"This has been a long journey," declared Illinois Credit Union League President/CEO Dan Plauda commenting on the wind up of a protracted legal battle pitting the league and bank trade groups against a Blagojevich attempt in 2003 to siphon examiner fees to pay for budget deficits.
The $6.2 million windfall announced this month also "couldn't come at a more appropriate time in light of current economic conditions," said Plauda.
The payment from the state follows passage of an April 6 law, signed by Gov. Patrick Quinn, clearing final roadblocks on the so-called "fee raid" or sweeps of CU and bank regulatory fees seized by the Blagojevich administration.
Under the terms of the agreement, CUs will also receive a reduction in their regulatory fees paid to the state going forward in the aggregate amount of approximately $650,000 per year, according to a statement from the Illinois league.
The league is still working on administrative details for how the money will be returned, but they should be ready within the next two weeks, forecast Stephen Olson, general counsel. The state doesn't have a protocol in place yet for the payment. About 1,000 entities will receive money, Olson said.
The largest credit unions could receive up to $260,000 each from the state, and $45,000 a year in future reduced fees based on asset size.
The 2004 lawsuit brought in a Springfield court by the Illinois league and the banking trade groups challenged escalated regulatory fees that financial institutions had been paying to cover examiner fees.
Blagojevich had raised the fees by 50% for CUs and 27% for banks, while also seeking to amend a state law to permit the money generated from the fees to be placed into the state's revenue funds and used for expenses other than supervision.
"Credit unions didn't want to be used by the state to pay for things not related" to supervision, Olson maintained. Joining in the Springfield suit were the Illinois Bankers Association, the Community Bankers Association of Illinois and the Illinois League of Financial Institutions.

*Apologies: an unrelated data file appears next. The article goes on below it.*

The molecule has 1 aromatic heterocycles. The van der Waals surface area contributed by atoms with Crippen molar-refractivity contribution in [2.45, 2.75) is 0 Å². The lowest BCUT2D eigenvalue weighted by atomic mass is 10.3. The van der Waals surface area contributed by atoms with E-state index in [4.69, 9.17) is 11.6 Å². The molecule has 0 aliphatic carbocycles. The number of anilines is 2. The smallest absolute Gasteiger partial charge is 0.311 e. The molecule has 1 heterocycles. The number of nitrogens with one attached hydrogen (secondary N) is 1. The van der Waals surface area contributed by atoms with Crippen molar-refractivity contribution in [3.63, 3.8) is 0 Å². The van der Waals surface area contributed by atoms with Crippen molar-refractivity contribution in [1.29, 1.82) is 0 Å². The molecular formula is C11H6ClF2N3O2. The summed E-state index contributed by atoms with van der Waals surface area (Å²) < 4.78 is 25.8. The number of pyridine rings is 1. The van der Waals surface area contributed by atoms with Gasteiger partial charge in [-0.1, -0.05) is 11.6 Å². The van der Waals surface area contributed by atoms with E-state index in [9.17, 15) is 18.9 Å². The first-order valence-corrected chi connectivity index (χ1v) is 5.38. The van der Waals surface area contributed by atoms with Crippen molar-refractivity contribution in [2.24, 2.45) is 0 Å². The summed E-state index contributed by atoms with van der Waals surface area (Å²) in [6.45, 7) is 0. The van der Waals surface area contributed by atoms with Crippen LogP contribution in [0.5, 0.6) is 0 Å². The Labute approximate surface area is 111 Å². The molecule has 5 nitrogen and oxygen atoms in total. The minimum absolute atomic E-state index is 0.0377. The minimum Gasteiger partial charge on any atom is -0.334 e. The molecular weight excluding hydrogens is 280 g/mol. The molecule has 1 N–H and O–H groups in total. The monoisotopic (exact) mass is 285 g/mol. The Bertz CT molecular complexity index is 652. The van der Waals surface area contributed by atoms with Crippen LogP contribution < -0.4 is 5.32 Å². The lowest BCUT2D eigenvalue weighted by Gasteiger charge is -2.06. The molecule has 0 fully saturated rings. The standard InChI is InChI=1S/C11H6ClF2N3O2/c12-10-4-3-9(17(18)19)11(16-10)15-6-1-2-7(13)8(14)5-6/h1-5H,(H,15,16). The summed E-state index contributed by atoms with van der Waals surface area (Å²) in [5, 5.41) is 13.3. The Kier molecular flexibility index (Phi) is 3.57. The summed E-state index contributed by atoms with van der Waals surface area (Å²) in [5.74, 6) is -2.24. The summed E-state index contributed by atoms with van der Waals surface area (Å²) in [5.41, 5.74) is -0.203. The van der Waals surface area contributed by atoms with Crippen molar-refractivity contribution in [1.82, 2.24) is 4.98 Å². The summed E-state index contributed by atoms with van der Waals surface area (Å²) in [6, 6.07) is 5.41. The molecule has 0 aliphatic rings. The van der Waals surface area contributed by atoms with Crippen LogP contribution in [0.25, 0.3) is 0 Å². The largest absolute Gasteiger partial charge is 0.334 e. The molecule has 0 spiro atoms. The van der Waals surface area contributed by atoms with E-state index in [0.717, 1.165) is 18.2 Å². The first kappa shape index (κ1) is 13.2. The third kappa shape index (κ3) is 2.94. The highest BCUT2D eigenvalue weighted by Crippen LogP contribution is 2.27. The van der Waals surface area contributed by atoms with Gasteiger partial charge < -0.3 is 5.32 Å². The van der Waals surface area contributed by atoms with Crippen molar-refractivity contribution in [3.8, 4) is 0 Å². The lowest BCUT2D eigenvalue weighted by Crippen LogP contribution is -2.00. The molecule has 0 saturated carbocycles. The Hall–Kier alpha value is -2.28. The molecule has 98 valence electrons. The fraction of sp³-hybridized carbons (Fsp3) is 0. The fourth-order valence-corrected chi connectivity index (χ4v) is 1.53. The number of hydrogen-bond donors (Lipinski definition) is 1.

In March 2005, a Springfield judge granted the league and its co-plaintiffs an injunction to prohibit further sweeps while the case was being prosecuted. The injunction effectively restricted the transfers.
Because CUs and banks were still paying higher rates, money began to accumulate in the dedicated funds. However, the state couldn't get at the funds due to the injunction, so the state pursued a settlement with the league and co-plaintiffs. A resolution was reached last March.
Olson said the settlement was contingent upon legislation because credit union regulatory fees are set by statute.
Once the payment process is complete, the injunction will be formally lifted, so "we're 95% there," said Olson, noting the goal is "to make sure credit unions get their money as quickly as possible."
Olson said the league is indebted to Gov. Quinn and leading lawmakers who helped move along the process this year. "Quinn is an active credit union member and is very much a consumer advocate," Olson said.
The regulatory fee case is unique, maintained Olson "because it enabled credit unions, banks and thrifts to work together instead of working against each other." We were able to come together to work in a unified way and that helped us."